NCTC-MyBundle.TV deal gives broadband ops a play in the streaming game

A new "strategic partnership" between the National Content & Technology Cooperative (NCTC) and MyBundle.TV is poised to help hundreds of cable and broadband operators fit into a pay-TV and premium video market that's rapidly transitioning to streaming.

The agreement enables the NCTC, an organization that strikes programming and technology deals for its membership of 700-plus broadband service providers, to provide access to a platform and toolkit from MyBundle.TV that enables consumers to build streaming service packages based on their viewing interests and budgets.

The agreement might also open opportunities for NCTC members to develop bundles that tie together broadband with third-party streaming services, including premium subscription video-on-demand (VoD) offerings or pay-TV services delivered by over-the-top (OTT) providers.

Heading into the NCTC agreement, MyBundle.TV has already signed on 117 broadband service providers that collectively serve about 9 million customers.  
(Source: MyBundle.TV)
Heading into the NCTC agreement, MyBundle.TV has already signed on 117 broadband service providers that collectively serve about 9 million customers.
(Source: MyBundle.TV)

The deal, which offers unified terms to all NCTC members, will also support a recently-launched free, ad-supported TV (FAST) offering from MyBundle.TV that today delivers a lineup of about 45 channels via apps for web browsers and mobile devices, with integrations with TV streaming platforms on the roadmap. MyBundle.TV allows its new FAST offering to be branded by its broadband service partners, according to MyBundle.TV founder and CEO Jason Cohen.

MyBundle.TV also operates a streaming marketplace with more than 160 services under a commission/revenue share model.

In addition, the company is building out a "Streaming Rewards" program that enables its partners to package together their own services with streaming services. A prime, early example of that is a new "PickME Plan" from Wisconsin-based Norvado, which includes credits that customers can apply toward premium streaming services such as Netflix, Disney+, HBO Max and Amazon Prime Video.

A new approach to pay-TV and video

The NCTC-MyBundle.TV agreement comes together as cable operators, both big and small, try to come to grips with their role in a video marketplace that is quickly shifting to streaming services and direct-to-consumer (DTC) distribution models.

Though some cable operators are migrating to IP- and app-based versions of their own pay-TV offerings, others are deemphasizing pay-TV services and putting more attention on their high-margin broadband services. In extreme cases, cable and broadband service operators have dropped out of the pay-TV game altogether and ceded all things video to third-party streaming options.

The NCTC, which dropped the words "cable" and "television" from its moniker following a recent rebrand and broader pivot of the organization, believes that MyBundle.TV's technology tools can help its membership play a more significant role in the streaming era, particularly as an aggregator and potentially as a service bundler.

"To me, this is a natural, strategic relationship where we can, together, develop sort of a standard by which customers find, enjoy and consume the streaming packages and options of their choice," NCTC CEO Lou Borrelli said. "The thing that's missing in the whole streaming option is the fact there is no real organizing principle."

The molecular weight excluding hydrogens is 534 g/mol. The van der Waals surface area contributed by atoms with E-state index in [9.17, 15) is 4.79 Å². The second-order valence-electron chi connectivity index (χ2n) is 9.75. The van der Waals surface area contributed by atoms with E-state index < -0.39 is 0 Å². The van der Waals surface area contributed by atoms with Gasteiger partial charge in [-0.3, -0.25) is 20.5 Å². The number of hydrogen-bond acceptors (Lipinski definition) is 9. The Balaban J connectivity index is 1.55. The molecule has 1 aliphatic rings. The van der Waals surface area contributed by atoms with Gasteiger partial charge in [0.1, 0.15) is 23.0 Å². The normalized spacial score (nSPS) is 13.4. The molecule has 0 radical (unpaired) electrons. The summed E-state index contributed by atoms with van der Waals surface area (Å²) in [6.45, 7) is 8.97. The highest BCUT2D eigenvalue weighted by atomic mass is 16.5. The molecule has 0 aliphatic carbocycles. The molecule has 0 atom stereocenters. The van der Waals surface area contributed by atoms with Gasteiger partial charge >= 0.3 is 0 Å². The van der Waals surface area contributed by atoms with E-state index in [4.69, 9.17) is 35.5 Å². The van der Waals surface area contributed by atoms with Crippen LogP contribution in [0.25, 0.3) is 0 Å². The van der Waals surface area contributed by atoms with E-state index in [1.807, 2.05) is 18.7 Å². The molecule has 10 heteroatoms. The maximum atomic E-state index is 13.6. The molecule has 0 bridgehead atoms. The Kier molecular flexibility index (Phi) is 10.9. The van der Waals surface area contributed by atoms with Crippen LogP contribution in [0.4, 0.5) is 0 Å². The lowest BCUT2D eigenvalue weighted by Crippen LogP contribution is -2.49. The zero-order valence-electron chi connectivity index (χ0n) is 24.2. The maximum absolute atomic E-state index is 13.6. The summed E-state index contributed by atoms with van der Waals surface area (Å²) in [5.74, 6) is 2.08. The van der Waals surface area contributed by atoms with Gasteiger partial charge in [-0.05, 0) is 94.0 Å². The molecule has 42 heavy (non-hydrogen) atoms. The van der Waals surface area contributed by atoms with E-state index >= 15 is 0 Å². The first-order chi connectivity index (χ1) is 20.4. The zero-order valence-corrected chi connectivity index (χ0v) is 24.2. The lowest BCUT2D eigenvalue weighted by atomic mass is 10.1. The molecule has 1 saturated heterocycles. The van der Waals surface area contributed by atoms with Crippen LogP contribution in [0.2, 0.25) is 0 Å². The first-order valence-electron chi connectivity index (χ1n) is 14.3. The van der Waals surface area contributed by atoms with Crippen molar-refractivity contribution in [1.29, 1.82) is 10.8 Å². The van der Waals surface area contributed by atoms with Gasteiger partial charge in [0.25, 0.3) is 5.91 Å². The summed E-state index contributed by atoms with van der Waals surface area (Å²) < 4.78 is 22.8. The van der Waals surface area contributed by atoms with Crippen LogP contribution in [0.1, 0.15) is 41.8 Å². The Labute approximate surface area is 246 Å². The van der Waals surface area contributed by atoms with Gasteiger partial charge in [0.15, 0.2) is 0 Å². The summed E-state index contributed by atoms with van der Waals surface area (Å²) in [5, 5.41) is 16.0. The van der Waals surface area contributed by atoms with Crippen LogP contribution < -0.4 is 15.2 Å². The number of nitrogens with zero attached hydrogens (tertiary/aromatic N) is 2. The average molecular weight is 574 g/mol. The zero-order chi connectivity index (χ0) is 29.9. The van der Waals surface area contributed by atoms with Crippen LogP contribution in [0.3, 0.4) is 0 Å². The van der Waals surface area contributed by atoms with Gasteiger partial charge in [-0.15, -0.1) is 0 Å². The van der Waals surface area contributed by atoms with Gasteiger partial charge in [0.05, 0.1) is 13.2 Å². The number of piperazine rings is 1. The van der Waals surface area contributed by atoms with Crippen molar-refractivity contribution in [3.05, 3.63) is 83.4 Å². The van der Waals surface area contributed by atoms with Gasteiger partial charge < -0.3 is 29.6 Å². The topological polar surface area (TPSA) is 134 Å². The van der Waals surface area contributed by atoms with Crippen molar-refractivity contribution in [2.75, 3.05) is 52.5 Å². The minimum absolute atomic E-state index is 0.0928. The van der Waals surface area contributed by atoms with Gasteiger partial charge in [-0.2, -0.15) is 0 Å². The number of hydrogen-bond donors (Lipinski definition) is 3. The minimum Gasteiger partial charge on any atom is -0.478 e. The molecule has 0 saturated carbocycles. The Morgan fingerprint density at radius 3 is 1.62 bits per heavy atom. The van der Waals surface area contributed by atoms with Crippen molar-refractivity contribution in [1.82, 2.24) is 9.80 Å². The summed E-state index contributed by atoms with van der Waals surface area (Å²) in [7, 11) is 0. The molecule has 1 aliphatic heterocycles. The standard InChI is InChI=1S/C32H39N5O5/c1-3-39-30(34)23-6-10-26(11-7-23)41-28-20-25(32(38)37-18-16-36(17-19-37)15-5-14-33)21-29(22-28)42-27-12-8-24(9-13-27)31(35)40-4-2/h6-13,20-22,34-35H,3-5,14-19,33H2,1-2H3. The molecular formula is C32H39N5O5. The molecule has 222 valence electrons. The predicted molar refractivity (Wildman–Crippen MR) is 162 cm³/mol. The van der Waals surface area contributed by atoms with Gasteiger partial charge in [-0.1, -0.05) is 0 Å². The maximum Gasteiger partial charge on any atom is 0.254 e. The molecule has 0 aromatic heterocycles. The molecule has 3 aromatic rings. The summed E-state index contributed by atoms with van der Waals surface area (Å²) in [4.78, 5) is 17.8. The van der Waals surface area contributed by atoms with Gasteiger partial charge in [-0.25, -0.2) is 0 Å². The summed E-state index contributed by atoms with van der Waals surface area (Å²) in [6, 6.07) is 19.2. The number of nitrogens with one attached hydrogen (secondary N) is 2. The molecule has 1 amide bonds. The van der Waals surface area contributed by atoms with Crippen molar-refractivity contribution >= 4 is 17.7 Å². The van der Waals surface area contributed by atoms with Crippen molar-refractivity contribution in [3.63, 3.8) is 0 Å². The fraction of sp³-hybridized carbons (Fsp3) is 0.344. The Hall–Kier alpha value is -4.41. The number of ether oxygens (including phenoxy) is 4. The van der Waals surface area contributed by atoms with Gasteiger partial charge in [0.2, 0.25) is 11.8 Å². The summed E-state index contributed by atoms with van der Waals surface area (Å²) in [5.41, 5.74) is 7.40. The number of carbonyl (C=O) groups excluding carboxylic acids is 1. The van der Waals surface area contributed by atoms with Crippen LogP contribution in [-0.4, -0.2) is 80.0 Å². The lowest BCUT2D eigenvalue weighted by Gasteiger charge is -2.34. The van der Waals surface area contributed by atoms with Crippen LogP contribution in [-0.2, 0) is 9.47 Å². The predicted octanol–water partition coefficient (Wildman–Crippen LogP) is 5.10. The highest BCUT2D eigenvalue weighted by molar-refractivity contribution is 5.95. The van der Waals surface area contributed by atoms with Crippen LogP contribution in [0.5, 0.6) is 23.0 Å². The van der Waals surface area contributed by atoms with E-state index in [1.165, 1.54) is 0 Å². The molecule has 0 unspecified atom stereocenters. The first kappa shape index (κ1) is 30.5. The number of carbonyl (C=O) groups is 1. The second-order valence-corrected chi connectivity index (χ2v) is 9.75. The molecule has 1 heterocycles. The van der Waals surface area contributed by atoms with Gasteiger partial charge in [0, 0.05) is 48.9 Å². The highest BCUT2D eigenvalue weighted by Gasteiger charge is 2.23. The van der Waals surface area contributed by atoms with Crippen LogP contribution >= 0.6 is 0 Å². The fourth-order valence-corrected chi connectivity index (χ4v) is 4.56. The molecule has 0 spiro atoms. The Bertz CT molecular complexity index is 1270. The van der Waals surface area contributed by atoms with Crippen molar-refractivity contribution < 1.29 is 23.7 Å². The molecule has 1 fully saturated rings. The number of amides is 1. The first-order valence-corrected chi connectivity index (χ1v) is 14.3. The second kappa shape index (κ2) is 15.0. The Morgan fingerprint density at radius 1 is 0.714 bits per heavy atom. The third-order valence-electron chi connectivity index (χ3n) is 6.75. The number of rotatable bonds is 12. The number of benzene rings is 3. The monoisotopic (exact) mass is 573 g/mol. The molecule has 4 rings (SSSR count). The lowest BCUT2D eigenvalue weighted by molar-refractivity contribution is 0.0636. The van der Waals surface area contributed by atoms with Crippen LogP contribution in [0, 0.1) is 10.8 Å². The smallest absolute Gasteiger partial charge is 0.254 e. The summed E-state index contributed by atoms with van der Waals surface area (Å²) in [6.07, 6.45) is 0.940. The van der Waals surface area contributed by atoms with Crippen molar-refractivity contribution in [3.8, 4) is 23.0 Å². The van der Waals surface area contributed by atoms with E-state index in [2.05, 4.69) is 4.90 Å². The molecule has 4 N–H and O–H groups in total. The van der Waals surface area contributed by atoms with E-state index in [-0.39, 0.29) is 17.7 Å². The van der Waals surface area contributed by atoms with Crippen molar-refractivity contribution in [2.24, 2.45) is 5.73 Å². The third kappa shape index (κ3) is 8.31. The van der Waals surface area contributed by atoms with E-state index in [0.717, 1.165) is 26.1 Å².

Video, Borrelli contends, remains an important service component for NCTC's membership, even if it is not packaged, sold or presented the way it has been with the traditional cable TV model.

MyBundle.TV has been making progress with its approach and had already notched deals with more than a dozen NCTC members prior to this new agreement. Cohen says his company currently has agreements with 117 broadband service providers serving more than 9 million customers. Examples include Frontier Communications, CenturyLink/Lumen, WideOpenWest, Glo Fiber and C Spire.

Bringing order to a fragmented streaming landscape

"The video market is changing," Cohen said, holding that consumers are in need of tools to navigate a fragmented landscape of streaming services in order to determine which ones best suit their interests and budgets.

"It doesn't matter what your strategy is as it relates to the traditional pay-TV package," Cohen added. "It's not an alternative to pay TV. It's a complement."

MyBundle.TV isn't the only company with this idea. A mix of operators and other vendors, including Comcast, Verizon, Roku, Amazon, Xperi/TiVo, Google and even startup Glidr, are all taking a shot at it in some way.

The NCTC has inked several one-off agreements with individual streaming services, including Cheddar, Curiosity, HBO Max, Hulu, Peacock, Disney+, ESPN+, FuboTV and Philo. But Borrelli views the new NCTC-MyBundle.TV agreement as a "collaborative effort" that could play a major role in the way the video and pay-TV distribution market evolves.

"It's one thing for [MyBundle.TV] to build tools and have our member companies affiliate. It's another thing for us to jointly approach media companies, content partners and streaming companies, to come up with more innovative ways to develop the business," Borrelli said.

"I think [the video market] will evolve into a relationship that will look something like the older version of cable being an essential distribution partner for content," he added. "It will not necessarily have the same economic benefit to either party, because that horse has already left the barn. But I do think it enables us to provide a much better customer experience. But everybody has to be in the game."

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— Jeff Baumgartner, Senior Editor, Light Reading

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